Is it possible to see a gradual coming-together of that older generation and a younger one, united in the view that since trade and prosperity matter most to voters, Britain has no choice but to remain in the EU if it stays much as now?  I don’t know, but I thought this week’s events were interesting – and wonder if the Treasury knew of the pamphlet in advance…

By Paul Goodman




Mark Field MP: Christians are being ethnically-cleansed from the Middle East’s hollow new democracies
“The forced repatriation (in a process that might now be called ethnic cleansing) of my mother’s family and millions of other civilians from groups whose nationality would in future be inextricably linked to their ethnicity, was largely overlooked in the euphoria that swept the world as formal hostilities ceased at the end of World War II. If we wish to avoid a similar scale of civilian displacement, we must ensure that the banishment from their homelands of Middle Eastern Christians over the years ahead is not a dark derivative of this surge in Arabian people power.” Read more:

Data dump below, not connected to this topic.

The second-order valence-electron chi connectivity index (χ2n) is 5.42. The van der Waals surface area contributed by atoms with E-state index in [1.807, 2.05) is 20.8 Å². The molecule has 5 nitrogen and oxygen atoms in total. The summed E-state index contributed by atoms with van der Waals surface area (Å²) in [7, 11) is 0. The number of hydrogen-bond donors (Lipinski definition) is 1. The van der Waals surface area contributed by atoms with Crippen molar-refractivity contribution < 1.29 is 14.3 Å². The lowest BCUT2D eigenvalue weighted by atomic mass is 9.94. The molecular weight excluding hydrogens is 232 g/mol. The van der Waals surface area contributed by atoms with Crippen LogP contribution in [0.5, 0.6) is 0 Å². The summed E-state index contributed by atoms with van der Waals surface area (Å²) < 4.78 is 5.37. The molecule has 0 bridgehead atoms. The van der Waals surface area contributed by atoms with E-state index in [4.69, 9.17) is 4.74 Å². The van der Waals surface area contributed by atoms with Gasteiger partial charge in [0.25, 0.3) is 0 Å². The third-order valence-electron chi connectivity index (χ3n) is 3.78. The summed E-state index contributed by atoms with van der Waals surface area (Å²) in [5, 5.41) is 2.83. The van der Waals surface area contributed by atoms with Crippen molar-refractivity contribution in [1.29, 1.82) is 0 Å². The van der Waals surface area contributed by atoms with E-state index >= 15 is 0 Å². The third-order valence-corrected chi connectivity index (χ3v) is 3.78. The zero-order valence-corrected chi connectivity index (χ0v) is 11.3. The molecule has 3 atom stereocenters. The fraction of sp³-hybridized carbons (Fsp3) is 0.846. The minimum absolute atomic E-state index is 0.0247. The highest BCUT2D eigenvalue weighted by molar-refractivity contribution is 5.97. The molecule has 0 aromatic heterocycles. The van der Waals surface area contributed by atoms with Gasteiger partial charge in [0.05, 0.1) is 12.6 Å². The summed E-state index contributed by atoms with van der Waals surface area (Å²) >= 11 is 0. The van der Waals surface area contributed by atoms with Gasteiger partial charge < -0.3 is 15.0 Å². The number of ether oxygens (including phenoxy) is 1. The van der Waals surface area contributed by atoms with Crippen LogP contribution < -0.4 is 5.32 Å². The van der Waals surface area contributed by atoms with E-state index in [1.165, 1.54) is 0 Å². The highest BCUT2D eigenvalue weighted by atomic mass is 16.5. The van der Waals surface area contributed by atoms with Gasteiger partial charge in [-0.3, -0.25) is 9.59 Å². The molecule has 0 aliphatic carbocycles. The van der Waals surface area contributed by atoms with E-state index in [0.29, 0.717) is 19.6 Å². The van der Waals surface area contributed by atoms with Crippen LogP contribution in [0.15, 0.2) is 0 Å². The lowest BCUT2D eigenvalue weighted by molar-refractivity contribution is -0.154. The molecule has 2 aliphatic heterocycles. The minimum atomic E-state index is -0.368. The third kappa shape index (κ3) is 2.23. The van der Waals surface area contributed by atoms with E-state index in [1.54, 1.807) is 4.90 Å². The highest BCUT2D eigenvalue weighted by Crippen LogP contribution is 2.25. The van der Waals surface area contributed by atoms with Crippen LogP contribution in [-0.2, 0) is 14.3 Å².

Tim Montgomerie: Osborne can still prosper but he must choose between being Chancellor and general busybody
“Tory activists shouldn’t give up on Osborne. As well as his instincts on Europe and energy bills he is the author of the Coalition’s hugely popular welfare cap. As I blogged a week ago he was not a supporter of the 45p “half-measure” but was disastrously over-ruled by Clegg and Cameron. He has found more money for Gove’s schools reforms, rightly recognising that a new generation of technical colleges are vital for Britain’s economic future. His weaknesses are also well known but he deserves the opportunity to first steady the ship and then plot a course to a safe harbour.” Read more: